Year After Year NAFCU, Credit Unions Busier With Regulatory Matters; BSA, GAO Report
ARLINGTON, Va. -- NAFCU's regulatory affairs staff has seen some changes over the last few years, but they are keeping on their toes to ensure they represent their members' wishes.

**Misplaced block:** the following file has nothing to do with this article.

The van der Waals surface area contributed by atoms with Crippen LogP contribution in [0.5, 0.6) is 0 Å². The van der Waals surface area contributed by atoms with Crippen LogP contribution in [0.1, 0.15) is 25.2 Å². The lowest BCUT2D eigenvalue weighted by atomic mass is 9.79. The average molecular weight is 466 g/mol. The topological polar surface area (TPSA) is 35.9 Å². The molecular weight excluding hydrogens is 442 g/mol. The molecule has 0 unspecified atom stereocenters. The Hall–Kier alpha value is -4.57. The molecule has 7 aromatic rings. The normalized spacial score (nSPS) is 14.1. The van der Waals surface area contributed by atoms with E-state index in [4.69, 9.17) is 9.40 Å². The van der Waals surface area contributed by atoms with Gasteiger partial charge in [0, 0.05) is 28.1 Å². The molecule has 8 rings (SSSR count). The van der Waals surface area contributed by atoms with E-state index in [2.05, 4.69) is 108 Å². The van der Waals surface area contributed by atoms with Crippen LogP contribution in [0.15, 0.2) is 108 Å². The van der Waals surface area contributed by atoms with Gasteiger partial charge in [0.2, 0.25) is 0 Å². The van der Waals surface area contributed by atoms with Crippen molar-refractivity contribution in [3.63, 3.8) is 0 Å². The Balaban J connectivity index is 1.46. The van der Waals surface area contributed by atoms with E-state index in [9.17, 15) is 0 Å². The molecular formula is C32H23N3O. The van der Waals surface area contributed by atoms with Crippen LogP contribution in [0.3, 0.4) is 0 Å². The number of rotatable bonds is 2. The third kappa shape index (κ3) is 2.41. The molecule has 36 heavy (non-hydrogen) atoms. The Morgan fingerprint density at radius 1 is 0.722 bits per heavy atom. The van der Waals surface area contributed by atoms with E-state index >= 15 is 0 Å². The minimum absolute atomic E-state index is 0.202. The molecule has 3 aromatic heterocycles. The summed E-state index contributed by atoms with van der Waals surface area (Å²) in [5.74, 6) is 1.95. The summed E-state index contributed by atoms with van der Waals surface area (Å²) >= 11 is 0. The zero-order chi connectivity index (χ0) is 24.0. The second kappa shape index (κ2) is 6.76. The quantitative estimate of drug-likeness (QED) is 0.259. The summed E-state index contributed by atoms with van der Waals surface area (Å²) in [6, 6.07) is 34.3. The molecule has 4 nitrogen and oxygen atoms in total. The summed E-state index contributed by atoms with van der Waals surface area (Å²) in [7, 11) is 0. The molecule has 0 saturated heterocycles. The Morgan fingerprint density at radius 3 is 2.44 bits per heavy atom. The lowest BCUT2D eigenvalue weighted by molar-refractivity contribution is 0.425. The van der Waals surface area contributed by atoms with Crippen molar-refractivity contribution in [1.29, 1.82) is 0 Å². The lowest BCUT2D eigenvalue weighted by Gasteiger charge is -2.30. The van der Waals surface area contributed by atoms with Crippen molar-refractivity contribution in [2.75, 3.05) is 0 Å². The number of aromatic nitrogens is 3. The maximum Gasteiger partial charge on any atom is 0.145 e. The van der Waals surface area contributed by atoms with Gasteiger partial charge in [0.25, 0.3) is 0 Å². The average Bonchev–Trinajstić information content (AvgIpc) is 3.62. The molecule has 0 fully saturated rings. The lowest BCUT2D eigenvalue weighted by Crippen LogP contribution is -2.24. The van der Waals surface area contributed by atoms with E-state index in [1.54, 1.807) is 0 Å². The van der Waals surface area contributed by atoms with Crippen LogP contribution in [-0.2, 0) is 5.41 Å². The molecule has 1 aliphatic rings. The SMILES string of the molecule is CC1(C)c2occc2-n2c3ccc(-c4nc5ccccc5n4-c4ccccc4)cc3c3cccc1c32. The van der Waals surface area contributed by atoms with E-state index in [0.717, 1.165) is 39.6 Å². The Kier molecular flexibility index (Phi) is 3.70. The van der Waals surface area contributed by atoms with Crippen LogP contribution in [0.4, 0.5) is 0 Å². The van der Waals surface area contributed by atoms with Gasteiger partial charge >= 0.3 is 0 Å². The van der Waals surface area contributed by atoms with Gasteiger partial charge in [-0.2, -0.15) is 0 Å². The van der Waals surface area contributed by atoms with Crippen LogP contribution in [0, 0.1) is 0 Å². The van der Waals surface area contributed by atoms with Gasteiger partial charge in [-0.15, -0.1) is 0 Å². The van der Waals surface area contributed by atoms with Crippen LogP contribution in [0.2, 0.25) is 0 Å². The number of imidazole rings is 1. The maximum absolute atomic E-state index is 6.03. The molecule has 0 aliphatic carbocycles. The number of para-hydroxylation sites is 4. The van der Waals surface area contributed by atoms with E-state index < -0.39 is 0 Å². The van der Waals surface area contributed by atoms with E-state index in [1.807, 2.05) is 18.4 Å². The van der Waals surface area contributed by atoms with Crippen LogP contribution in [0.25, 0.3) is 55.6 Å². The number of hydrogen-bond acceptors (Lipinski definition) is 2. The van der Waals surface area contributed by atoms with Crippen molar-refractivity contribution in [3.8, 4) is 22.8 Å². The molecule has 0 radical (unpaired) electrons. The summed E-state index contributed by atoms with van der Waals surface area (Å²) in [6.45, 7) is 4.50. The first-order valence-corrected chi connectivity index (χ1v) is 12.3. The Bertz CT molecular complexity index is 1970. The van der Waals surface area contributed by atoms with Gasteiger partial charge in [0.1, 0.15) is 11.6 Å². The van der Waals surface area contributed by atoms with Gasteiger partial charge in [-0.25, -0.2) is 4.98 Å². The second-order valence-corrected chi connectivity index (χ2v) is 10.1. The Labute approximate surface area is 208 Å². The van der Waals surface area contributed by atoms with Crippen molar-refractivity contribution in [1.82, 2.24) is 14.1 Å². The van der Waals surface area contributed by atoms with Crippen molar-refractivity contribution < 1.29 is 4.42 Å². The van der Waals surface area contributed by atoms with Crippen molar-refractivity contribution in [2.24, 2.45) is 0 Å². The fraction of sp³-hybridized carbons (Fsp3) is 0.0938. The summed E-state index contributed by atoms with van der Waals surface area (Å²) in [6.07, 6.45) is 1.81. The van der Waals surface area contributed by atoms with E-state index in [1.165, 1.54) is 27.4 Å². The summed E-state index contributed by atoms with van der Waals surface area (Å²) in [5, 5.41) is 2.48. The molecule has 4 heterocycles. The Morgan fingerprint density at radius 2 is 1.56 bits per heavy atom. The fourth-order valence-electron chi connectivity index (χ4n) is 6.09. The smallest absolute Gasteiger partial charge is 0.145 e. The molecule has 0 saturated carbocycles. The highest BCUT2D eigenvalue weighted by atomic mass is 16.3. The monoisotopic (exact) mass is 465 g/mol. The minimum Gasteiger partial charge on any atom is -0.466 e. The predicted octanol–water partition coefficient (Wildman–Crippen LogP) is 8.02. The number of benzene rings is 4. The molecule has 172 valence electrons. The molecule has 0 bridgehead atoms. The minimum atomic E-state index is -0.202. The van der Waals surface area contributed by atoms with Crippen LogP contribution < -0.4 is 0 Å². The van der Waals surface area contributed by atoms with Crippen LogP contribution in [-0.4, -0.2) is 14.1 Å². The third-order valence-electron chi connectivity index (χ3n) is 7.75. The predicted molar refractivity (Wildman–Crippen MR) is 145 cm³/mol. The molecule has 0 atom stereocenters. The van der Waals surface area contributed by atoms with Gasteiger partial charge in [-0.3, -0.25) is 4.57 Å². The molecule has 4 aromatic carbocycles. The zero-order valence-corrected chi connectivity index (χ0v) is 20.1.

NAFCU Senior Counsel and Director of Regulatory Affairs Carrie Hunt has been with NAFCU more than two years and was promoted to senior counsel about a year ago when General Counsel Bill Donovan left the organization. "In terms of being senior counsel at NAFCU, from time to time, there's litigation so I'll manage that for NAFCU," she said. Her new post has added to her responsibilities, including the American Bankers Association lawsuit against NCUA regarding Members 1st Federal Credit Union, an active NAFCU member. NAFCU is one of the amicii or "friends of the court" in the case. Hunt noted that she was already very familiar with the case because of its regulatory policy implications regarding fields of membership, and specifically community charters. In addition to the legal front, NAFCU has also been entrenched in regulatory affairs and advocacy with no slowdown in sight. "It was a very busy year this past year whether it was an issue evolving out of Congress, the GAO report or looking at service to members, BSA, bird flu...and I expect this coming year to be just as busy but it's exciting," Hunt said. "It's very positive anytime the regulators are drafting rules, we have the opportunity to make sure that credit unions are being represented and to make our voice heard." The new business combination accounting rules, expected in the first half of 2007, are one area where NAFCU and other groups shouted from the rooftops the need to change the Federal Credit Union Act's definition of net worth to avoid unintended consequences. As the law was at the time of the Financial Accounting Standards Board's initial proposal, the continuing credit unions would not have been permitted to count the merging institutions net worth toward its net worth, but that has since been changed. "We look at a couple different aspects," Hunt explained. "One is the issue of whether legislation is potentially needed, like the FASB rule where we had a regulatory issue which turned into a legislative one." By working with FASB to accept the definition change and working through NAFCU's lobbyists, the legislative change was successfully pushed into law as part of last year's Financial Services Regulatory Relief Act. NAFCU Associate Director of Regulatory Affairs Tessema Tefferi, who just started with NAFCU in October, is charged with monitoring FASB's policy on business combinations. He said he expects a final regulation by June because a new board is slated to be installed in July. Hunt added that there could be a delayed effective date. Another item Congress quickly passed onto the president and was signed into law at the end of the 109th Congress was the Department of Defense reauthorization, which included language targeting predatory lenders, but potentially also impacting the regulated entities as well. "Then of course you have the opposite when you have a law that actually goes into effect...How can the regulator make sure that the rule does not negatively affect credit unions?" Hunt asked rhetorically. The Armed Services Committee considered the DoD legislation, but in its haste to get something done, it was not referred to Financial Services, as is usually the course with technical financial issues. The law capped interest rates to military personnel at 36%, but financial institutions have said lack of clarity in the language could create conflict with the Federal Reserve's Regulation Z (Truth in Lending). "We have heard from more of our members on this issue than I can remember in recent history. People forget that it affects all credit unions, not just defense credit unions," according to Hunt. She said credit unions support the intent of the law, but, "In terms of its intent, we want to ensure that it gets carried out effectively. We don't want a situation where it actually deters credit. Credit unions want to help their members." There are also issues of how notification of the financial institutions will be handled with regard to reservists. It could parallel the Servicemembers Civil Relief Act notification rules or financial institutions might be provided with lists of active duty servicemembers. NCUA and the other financial regulators currently have a consulting role. Whether regulation to legislation or vice versa, Hunt said, keeping the lines of communication open between NAFCU's legislative and regulatory arms is crucial. Disasters: What's Next After Sept. 11, terrorist financing and money laundering leapt to the forefront of regulation and compliance for financial institutions. "I think part of the problem with credit unions and BSA was all of a sudden there was a push for BSA compliance, not just from NCUA's perspective but really a push from [the Financial Crimes Enforcement Network] and Treasury to make sure enforcement of BSA was being carried out appropriately," Hunt said. "Credit unions were seeking additional guidance and I think now that guidance was widely distributed and credit unions become familiar with the guidance, we'll have to see whether or not they get more comfortable." Late last year, NCUA changed the procedures for suspicious activity reporting with regard to credit union board notification. The initial proposal had credit unions providing their boards with all the SARs filed. However, NAFCU and others were concerned about instances where confidential SARs were filed on board members. "NCUA did address a lot of our members' concerns by clarifying that there could be a summary of information. It doesn't have to be an official SAR," she outlined. "There was a concern on the credit unions' part as to the burden that was required. Also, what should credit unions do in a situation where a board member was the subject of the SAR." NAFCU also held a Webcast with NCUA Attorney Linda Dent, former NAFCU director of compliance, to aid member understanding. After 9/11, the Bank Secrecy Act reached new levels of importance, as did preparedness and business continuity, which were only punctuated by Hurricanes Katrina and Rita. And bird flu could be next. "Credit unions are expected to look at that as part of their normal disaster preparedness," Hunt said. NAFCU Associate Director of Regulatory Affairs Pamela Yu, who has been with the organization about two years, said just because you do not see it much in the media of late, does not mean it's not there. "I think credit unions are still very focused on preparedness," she said. "We might not be hearing quite as much...Credit unions are still working very hard on that." Carryover Hunt worked hard garnering NAFCU members' sentiment about NCUA's oversight of credit union conversions to mutual savings banks and effectively expressing that opinion to NCUA. "I've worked on that a long time and it poses some very difficult questions," she said. Philosophical questions, transparency, voter participation, just to name a few. Additionally, rumors are circulating regarding a possible legal challenge to NCUA's new rules on consumer disclosures in conversions. "NCUA has been criticized for its role on conversions," she observed. She said she has not specifically heard of legal challenges to the new rule, but the attorney pointed out that it would be easier to challenge "as applied." "Not that I want that," she followed up. Hunt added that NAFCU would still like to see some tweaking to the member communication aspect of the reg. NCUA's Member Services Assessment Pilot and the Government Accountability Office's related report on credit union member service are also key issues that could impact regulatory matters into the future. One of the staff advisories to the board from the MSAP was to consider continued data collection for all credit unions in the future. NCUA Board Member Gigi Hyland recently announced the appointment of members to the Outreach Task Force to assess the agencies outreach programs. In the GAO report, but not NCUA's, was a recommendation to add two new NCUA Board members. NAFCU argued against this due to a more than $1 million price tag to be borne by federal credit unions if it were to become reality, which Hunt said would be "too hard to speculate right now." Additionally, she said, "Of course, anytime you have more board members, you have more opinions. I'm not saying we wouldn't welcome that; it would just be different." She said NAFCU has enjoyed working with the current board, which has produced a lot of rules in the last year. Another carryover is the Fed's Reg Z open-end credit rules, which fall into Yu's portfolio of issues. "We've been working hard to address some of our members' concerns about disclosures, consumer disclosures, making sure that they're effective, making sure that they're not overly complicated," Yu said. In addition this year, the Fed is looking to incorporate the new bankruptcy provisions regarding consumer disclosures into its proposed rule after two previous advance notices. She said NAFCU is hoping the Fed will do some consumer testing with the disclosures. Yu expects a proposal will likely be forthcoming in the second quarter of the year. As NAFCU was founded on the principle of federal deposit insurance, private primary deposit insurance has been a recurring issue for the group. Hunt said the group was pleased that the regulatory relief legislation cleared the way for the Federal Trade Commission, with enforcement authority at the state level, to issue its consumer disclosure rules. "We believe that federal insurance is the best option for credit unions," Hunt explained, adding that having proper disclosures is crucial to consumer awareness. But with this matter resolved, the private primary deposit insurance issue is not going away after Texas recently began allowing state chartered credit unions there to use private primary deposit insurance and Washington State is studying it. As more states begin to look at the private insurance option, Hunt said of the moves, "Regulatory burden is never helpful...Consistently, over the past several years, there tends to be more and more regulation and there's not a whole lot falling off the books." While some NCUA regs apply to state charters, there are others, like capital requirements and business lending caps, where states can be less restrictive. Yu added, "I think too, credit unions have a lot more enforcement responsibilities." She pointed to Internet gambling enforcement, which is awaiting regulation. While it appears enforcement will probably fall to the payment systems, there are policy implications and it all builds toward a cumulative effect. When asked specifically of its support for the dual chartering system, Hunt said, "We believe that we have a healthy financial system in this country and hopefully that will continue." Examination policies are crucial to maintaining a healthy system. Last year, NCUA issued a letter to credit unions that included guidance to examiners stating that the 1% return on assets was a guide and not set in stone in order for a credit union to achieve a CAMEL 1 rating. "We don't necessarily know that eliminating the matrix is going to be the best solution. Credit unions need flexibility but they also need to have a general framework of what examiners are looking for," Hunt said. NAFCU continues to monitor any amendments the agency is exploring. However, there are other instances where regulatory agencies have been--at least in practice--giving guidance documents the weight of regulation. "One thing that we have noticed is more of a push from agencies for guidance documents...We think that they are more flexible but when they are given the weight of regulation, we want to make sure that credit unions are given the opportunity to comment appropriately on the guidance documents," she concluded. --email@example.com